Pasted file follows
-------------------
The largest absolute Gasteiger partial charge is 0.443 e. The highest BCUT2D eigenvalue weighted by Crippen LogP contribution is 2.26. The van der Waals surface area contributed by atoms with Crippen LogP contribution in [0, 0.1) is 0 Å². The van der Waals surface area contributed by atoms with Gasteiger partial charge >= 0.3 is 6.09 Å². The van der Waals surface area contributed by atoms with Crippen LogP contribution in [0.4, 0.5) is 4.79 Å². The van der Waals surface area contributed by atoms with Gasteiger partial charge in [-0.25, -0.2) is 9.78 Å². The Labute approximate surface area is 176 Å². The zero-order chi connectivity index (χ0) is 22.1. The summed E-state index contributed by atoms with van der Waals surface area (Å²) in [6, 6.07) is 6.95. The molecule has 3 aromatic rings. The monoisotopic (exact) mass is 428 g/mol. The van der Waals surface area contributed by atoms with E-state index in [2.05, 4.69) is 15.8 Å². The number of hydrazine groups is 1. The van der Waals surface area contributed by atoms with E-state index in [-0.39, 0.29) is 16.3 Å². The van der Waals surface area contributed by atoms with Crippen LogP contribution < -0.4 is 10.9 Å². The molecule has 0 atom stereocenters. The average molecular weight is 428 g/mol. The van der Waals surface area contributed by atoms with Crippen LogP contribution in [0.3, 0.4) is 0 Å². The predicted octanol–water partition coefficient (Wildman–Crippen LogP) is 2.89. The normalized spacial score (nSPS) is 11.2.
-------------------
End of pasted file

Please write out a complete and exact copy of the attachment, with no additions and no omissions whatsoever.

The largest absolute Gasteiger partial charge is 0.443 e. The highest BCUT2D eigenvalue weighted by Crippen LogP contribution is 2.26. The van der Waals surface area contributed by atoms with Crippen LogP contribution in [0, 0.1) is 0 Å². The van der Waals surface area contributed by atoms with Gasteiger partial charge >= 0.3 is 6.09 Å². The van der Waals surface area contributed by atoms with Crippen LogP contribution in [0.4, 0.5) is 4.79 Å². The van der Waals surface area contributed by atoms with Gasteiger partial charge in [-0.25, -0.2) is 9.78 Å². The Labute approximate surface area is 176 Å². The zero-order chi connectivity index (χ0) is 22.1. The summed E-state index contributed by atoms with van der Waals surface area (Å²) in [6, 6.07) is 6.95. The molecule has 3 aromatic rings. The monoisotopic (exact) mass is 428 g/mol. The van der Waals surface area contributed by atoms with E-state index in [2.05, 4.69) is 15.8 Å². The number of hydrazine groups is 1. The van der Waals surface area contributed by atoms with E-state index in [-0.39, 0.29) is 16.3 Å². The van der Waals surface area contributed by atoms with Crippen LogP contribution < -0.4 is 10.9 Å². The molecule has 0 atom stereocenters. The average molecular weight is 428 g/mol. The van der Waals surface area contributed by atoms with Crippen LogP contribution in [0.3, 0.4) is 0 Å². The predicted octanol–water partition coefficient (Wildman–Crippen LogP) is 2.89. The normalized spacial score (nSPS) is 11.2.